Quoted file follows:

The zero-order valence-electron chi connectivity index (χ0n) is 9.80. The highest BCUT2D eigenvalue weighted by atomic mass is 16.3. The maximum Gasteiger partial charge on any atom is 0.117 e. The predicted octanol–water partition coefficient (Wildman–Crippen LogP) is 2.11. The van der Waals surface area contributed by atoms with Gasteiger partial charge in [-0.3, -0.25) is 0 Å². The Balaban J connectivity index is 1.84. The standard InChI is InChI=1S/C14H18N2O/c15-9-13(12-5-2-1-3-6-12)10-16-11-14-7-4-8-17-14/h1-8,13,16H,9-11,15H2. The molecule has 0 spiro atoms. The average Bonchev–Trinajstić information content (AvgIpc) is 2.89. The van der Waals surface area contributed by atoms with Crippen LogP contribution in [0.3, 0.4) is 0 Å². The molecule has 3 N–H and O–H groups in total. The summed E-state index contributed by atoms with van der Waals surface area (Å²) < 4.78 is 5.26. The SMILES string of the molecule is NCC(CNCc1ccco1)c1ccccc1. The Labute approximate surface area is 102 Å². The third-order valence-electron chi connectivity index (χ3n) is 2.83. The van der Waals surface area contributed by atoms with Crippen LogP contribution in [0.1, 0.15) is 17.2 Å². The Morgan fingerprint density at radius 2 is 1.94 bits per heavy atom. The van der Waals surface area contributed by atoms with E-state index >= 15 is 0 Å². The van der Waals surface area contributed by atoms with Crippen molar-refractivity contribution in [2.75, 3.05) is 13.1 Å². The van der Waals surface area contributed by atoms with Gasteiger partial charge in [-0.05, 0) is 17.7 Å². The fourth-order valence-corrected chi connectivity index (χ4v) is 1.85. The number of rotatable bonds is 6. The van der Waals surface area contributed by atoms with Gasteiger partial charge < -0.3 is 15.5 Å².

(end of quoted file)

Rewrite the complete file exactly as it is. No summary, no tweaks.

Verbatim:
The zero-order valence-electron chi connectivity index (χ0n) is 9.80. The highest BCUT2D eigenvalue weighted by atomic mass is 16.3. The maximum Gasteiger partial charge on any atom is 0.117 e. The predicted octanol–water partition coefficient (Wildman–Crippen LogP) is 2.11. The van der Waals surface area contributed by atoms with Gasteiger partial charge in [-0.3, -0.25) is 0 Å². The Balaban J connectivity index is 1.84. The standard InChI is InChI=1S/C14H18N2O/c15-9-13(12-5-2-1-3-6-12)10-16-11-14-7-4-8-17-14/h1-8,13,16H,9-11,15H2. The molecule has 0 spiro atoms. The average Bonchev–Trinajstić information content (AvgIpc) is 2.89. The van der Waals surface area contributed by atoms with Crippen LogP contribution in [0.3, 0.4) is 0 Å². The molecule has 3 N–H and O–H groups in total. The summed E-state index contributed by atoms with van der Waals surface area (Å²) < 4.78 is 5.26. The SMILES string of the molecule is NCC(CNCc1ccco1)c1ccccc1. The Labute approximate surface area is 102 Å². The third-order valence-electron chi connectivity index (χ3n) is 2.83. The van der Waals surface area contributed by atoms with Crippen LogP contribution in [0.1, 0.15) is 17.2 Å². The Morgan fingerprint density at radius 2 is 1.94 bits per heavy atom. The van der Waals surface area contributed by atoms with E-state index >= 15 is 0 Å². The van der Waals surface area contributed by atoms with Crippen molar-refractivity contribution in [2.75, 3.05) is 13.1 Å². The van der Waals surface area contributed by atoms with Gasteiger partial charge in [-0.05, 0) is 17.7 Å². The fourth-order valence-corrected chi connectivity index (χ4v) is 1.85. The number of rotatable bonds is 6. The van der Waals surface area contributed by atoms with Gasteiger partial charge < -0.3 is 15.5 Å².